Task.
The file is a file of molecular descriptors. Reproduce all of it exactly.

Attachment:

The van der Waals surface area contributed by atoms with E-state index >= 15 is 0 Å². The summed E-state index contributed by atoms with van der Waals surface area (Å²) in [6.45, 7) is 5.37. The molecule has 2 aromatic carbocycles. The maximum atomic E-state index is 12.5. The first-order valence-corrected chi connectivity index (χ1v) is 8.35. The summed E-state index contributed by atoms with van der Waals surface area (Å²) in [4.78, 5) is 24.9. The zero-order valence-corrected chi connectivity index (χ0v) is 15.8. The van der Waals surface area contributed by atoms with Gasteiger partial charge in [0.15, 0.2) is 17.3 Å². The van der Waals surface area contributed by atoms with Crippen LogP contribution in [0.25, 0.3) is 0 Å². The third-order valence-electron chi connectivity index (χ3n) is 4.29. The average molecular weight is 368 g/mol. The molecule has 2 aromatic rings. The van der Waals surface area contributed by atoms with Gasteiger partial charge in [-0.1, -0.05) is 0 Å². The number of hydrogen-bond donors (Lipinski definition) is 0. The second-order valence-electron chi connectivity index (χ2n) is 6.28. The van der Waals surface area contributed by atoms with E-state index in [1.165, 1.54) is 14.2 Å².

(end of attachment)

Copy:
The van der Waals surface area contributed by atoms with E-state index >= 15 is 0 Å². The summed E-state index contributed by atoms with van der Waals surface area (Å²) in [6.45, 7) is 5.37. The molecule has 2 aromatic carbocycles. The maximum atomic E-state index is 12.5. The first-order valence-corrected chi connectivity index (χ1v) is 8.35. The summed E-state index contributed by atoms with van der Waals surface area (Å²) in [4.78, 5) is 24.9. The zero-order valence-corrected chi connectivity index (χ0v) is 15.8. The van der Waals surface area contributed by atoms with Gasteiger partial charge in [0.15, 0.2) is 17.3 Å². The van der Waals surface area contributed by atoms with Crippen LogP contribution in [0.25, 0.3) is 0 Å². The third-order valence-electron chi connectivity index (χ3n) is 4.29. The average molecular weight is 368 g/mol. The molecule has 2 aromatic rings. The van der Waals surface area contributed by atoms with Gasteiger partial charge in [-0.1, -0.05) is 0 Å². The number of hydrogen-bond donors (Lipinski definition) is 0. The second-order valence-electron chi connectivity index (χ2n) is 6.28. The van der Waals surface area contributed by atoms with E-state index in [1.165, 1.54) is 14.2 Å².